Combined with battery storage, the Hualapai Tribe’s new ground-mounted photovoltaic system will be able to supply up to half of Grand Canyon West’s annual load with clean, resilient, affordable energy from the sun. Image from Office of Indian Energy Policy and Programs.

$71 Million to Electrify Tribal Homes with Clean Energy

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WASHINGTON — The Department of the Interior today announced the availability of $71 million in funding through President Biden’s Investing in America agenda to help Tribal communities electrify their homes. This investment is a critical step toward the goal of electrifying all homes in Indian Country with clean energy sources and advances the Biden-Harris administration’s work to reach a carbon-free electricity sector by 2035.

This is the second round of funding from the Office of Indian Affairs’ Tribal Electrification Program, part of an overall $150 million investment from the Inflation Reduction Act — the largest ever investment in combatting the climate crisis — to support the electrification of homes in Tribal communities. Secretary Haaland announced $72 million in awards from the first round of funding earlier this year.

“As the Interior Department implements this new program, we will continue to support Tribes as they work to develop their electricity infrastructure and help meet our shared clean energy goals,” said Secretary Haaland. “Through President Biden’s Investing in America agenda, we’re providing reliable, resilient energy that Tribes can rely on, and advancing our work to tackle the climate crisis and build a clean energy future.”

A key pillar of Bidenomics, the President’s Investing in America agenda is deploying record investments to provide affordable high-speed internet, safer roads and bridges, modern wastewater and sanitations systems, clean drinking water, reliable and affordable electricity, and good paying jobs in every Tribal community.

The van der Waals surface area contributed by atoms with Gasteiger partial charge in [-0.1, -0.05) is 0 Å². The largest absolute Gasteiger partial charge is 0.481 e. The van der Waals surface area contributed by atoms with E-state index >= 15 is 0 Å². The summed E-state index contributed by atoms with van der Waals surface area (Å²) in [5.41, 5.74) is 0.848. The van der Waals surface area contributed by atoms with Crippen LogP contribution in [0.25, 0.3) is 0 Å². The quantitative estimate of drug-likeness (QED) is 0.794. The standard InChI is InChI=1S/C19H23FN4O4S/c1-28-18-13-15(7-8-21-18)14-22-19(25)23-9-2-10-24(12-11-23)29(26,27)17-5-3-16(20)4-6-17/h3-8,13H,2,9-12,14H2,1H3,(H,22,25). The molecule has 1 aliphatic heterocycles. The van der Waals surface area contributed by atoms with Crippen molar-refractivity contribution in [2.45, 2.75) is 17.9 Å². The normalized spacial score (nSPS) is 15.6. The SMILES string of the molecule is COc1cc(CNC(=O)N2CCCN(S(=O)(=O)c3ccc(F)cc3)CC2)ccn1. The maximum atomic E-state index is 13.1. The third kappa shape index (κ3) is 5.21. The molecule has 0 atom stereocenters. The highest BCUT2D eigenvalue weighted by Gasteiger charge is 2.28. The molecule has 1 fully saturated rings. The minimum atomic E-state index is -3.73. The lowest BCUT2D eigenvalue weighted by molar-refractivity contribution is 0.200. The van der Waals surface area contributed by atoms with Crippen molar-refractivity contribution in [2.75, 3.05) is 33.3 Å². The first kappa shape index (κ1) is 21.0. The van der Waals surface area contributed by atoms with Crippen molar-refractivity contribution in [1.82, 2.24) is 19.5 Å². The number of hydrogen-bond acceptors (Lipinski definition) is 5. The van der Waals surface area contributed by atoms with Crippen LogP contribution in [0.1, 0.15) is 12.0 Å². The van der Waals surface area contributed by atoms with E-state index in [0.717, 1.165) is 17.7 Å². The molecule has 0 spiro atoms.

“Funding from the President’s Investing in America agenda will bring electricity to homes in Tribal communities that have never had it; it will have a fundamental and significant impact on businesses, communities and families,” said Assistant Secretary for Indian Affairs Bryan Newland. “The Tribal Electrification Program is important for providing Tribes a much-needed boost to their efforts of closing the access-to-electricity gap in their communities.”

Tribal Nations across the country have their own unique energy and electrification-related needs and implementation capacity. The Tribal Electrification Program is meeting the unique needs of individual Tribal communities by supporting collaborative and community-led planning and implementation.

Through this funding, the program will provide financial and technical assistance to Tribes to connect homes to transmission and distribution that is powered by clean energy; provide electricity to unelectrified Tribal homes through zero-emissions energy systems; transition electrified Tribal homes to zero-emissions energy systems; and support associated home repairs and retrofitting necessary to install the zero-emissions energy systems. The program will also support clean energy workforce development opportunities in Indian Country.

In 2000, the Energy Information Administration issued a report that estimated that 14 percent of households on Native American reservations had no access to electricity, which was 10 times higher than the national average. In 2022, the Department of Energy Office of Indian Energy issued a report citing that 16,805 Tribal homes were unelectrified, with most being in the Southwest region and Alaska. By recognizing that each Tribe has its own energy- and electrification-related needs and implementation capacity, this program will meet the unique needs of individual Tribal communities.

The Tribal Electrification Program also advances the Biden-Harris administration’s Justice40 Initiative, which was established by President Biden as part of his January 2021 Executive Order 14008, Tackling the Climate Crisis at Home and Abroad, and which set the goal that 40 percent of the overall benefits of certain federal investments flow to disadvantaged communities that have been marginalized by underinvestment and overburdened by pollution, including federally recognized Tribal Nations, which are recognized as Justice40 communities.

For more information on this program, please visit the Bureau of Indian Affairs website.

News release from U.S. DOI.


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